Dinda, Shukla power Bengal to position of strength
Bengal 133 for 4 (Shukla 63*, Saha 30*) lead Railways 314 (Rawat 119, Ghosh 97, Dinda 6-105) by 136 runs
The complementary styles of Bengals's strongest batting pair came to the fore on the third day as Laxmi Shukla and Wriddhiman Saha thwarted Railways to extend the hosts' lead to 136 by the end of the day. Shukla finished the day with a stroke-filled 60 off 78 balls, while Saha played a more circumspect 30 off 108.
At the end of the second day, Shukla, the Bengal captain, had spoken about the moisture on the pitch in the first hour being crucial to the side's chances, and the conditions were important for Bengal early on. Railways' overnight pair of Mahesh Rawat and Arindam Ghosh played a few glorious drives in the first few overs, but it was Shib Paul, Bengal's burly pacer, who gave his side the early wicket.
Like the second day, Paul struck in his first over, as Rawat edged an away-moving ball behind for 119. That turned the game significantly in Bengal's favour as the other pacers, Sourav Sarkar and Ashok Dinda, stepped up to do the needful. Sarkar got rid of Murali Kartik and Dinda then denied Ghosh a century, as the batsman played across the line to a ball that kept low and was adjudged lbw for 97. Dinda finally dismissed the tailenders Krishnakant Upadhyay and Ranjitkumar Mali to finish with six wickets, an achievement he celebrated with much exuberance.
Railways, however, bounced back with tenacity, led splendidly by pacer Anureet Singh, who bowled an unchanged spell of 13 - 7 - 22 - 3 from the High Court end.
Anureet was responsible for dismissing Abhimanyu Easwaran and Sudip Chatterjee - Bengal's top run-scorers in the first innings - and also got rid of Subhomoy Das, who had played a few powerful shots during his knock of 18.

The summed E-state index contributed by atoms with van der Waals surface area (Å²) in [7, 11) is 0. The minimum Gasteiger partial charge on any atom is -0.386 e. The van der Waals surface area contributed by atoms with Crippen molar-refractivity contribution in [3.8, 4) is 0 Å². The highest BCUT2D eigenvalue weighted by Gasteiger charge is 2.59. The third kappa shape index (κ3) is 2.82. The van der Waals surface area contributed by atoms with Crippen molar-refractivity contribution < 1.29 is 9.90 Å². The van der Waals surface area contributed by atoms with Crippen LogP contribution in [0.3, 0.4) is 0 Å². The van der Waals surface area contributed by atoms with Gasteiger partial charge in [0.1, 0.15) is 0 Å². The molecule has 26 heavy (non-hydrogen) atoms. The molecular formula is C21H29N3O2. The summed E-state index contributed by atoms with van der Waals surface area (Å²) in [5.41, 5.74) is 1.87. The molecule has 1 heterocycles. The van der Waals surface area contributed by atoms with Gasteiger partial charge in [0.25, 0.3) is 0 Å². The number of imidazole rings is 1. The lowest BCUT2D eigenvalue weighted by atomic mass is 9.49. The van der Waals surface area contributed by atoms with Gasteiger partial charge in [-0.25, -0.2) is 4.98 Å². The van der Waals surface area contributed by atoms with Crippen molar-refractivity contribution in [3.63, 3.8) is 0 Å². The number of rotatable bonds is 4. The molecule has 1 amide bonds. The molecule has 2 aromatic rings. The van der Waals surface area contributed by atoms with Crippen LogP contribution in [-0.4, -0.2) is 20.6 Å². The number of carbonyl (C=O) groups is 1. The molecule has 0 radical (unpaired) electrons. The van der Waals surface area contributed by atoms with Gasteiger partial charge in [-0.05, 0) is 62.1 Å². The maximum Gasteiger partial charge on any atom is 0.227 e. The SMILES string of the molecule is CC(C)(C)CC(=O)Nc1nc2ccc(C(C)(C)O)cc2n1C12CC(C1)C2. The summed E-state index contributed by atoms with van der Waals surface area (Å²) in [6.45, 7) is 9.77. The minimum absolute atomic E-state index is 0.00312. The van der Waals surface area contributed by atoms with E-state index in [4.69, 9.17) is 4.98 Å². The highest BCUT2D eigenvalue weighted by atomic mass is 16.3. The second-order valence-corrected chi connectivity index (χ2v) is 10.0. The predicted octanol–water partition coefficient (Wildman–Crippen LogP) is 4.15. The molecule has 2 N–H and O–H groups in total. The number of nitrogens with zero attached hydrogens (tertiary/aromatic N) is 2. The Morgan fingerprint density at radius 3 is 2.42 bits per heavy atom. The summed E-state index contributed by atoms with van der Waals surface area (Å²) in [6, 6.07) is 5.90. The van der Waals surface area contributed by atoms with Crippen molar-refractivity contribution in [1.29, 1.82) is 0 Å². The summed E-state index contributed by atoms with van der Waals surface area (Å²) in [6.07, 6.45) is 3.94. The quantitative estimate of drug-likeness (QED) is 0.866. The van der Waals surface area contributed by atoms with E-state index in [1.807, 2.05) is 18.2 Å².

Bengal were 7 for 2 in the eighth over, 40 for 4 in the 23rd and 50 for 4 going into Tea, before Shukla's aggression stemmed the slide. The Bengal batsman took a particular liking to Mali's bowling, striking two fours off the bowler before flashing the ball over deep point for a six.
Shukla's fifty came up with flick to midwicket, off 50 balls, and included seven fours and a six. At the other end, Saha consolidated the Bengal innings, eschewing unnecessary shots. Their partnership, the most crucial one for Bengal at this stage, was according to Shukla also inspired by the efforts of their bowlers, particularly Dinda.
"It was an excellent effort from Dinda. It was a fiery spell that helped Bengal make a comeback," Shukla said. "It's the kind of effort we expect from our players. In this match, Dinda, Maco (Shib Paul) and (Sourav) Sarkar put in a lot of efforts, it is for our batsmen to ensure their efforts are not in vain. Our goal tomorrow is to bat well and put up a target that is good for our bowlers. My partnership with Saha is very important and it's good that we have been able to get set."
Dinda, too, said that the complete backing of his team had helped him fulfill his responsibilities as the team's lead bowler. "He keeps telling me that I am the main bowler and he backs me. I know the team depends on me," Dinda said. "We didn't give up at any stage of the Railways innings because we knew we could take wickets."
When asked what he thought about the fact that Dinda was not a part of the national team, Shukla said: "I have stopped thinking of these things or being surprised by them. The main goal here is to do well for Bengal. Dinda has been doing this for a long period of time for Bengal and he will continue to do so."
There were a few 'chats' between the Bengal and Railways players during the day and Murali Kartik was singled out for some jeering from the stands, but Shukla said these things were a part of the game. "This is serious business, not child's play," Shukla said. "Things happen on the ground, but we don't carry it back with us."
Rachna Shetty is a senior sub-editor at ESPNcricinfo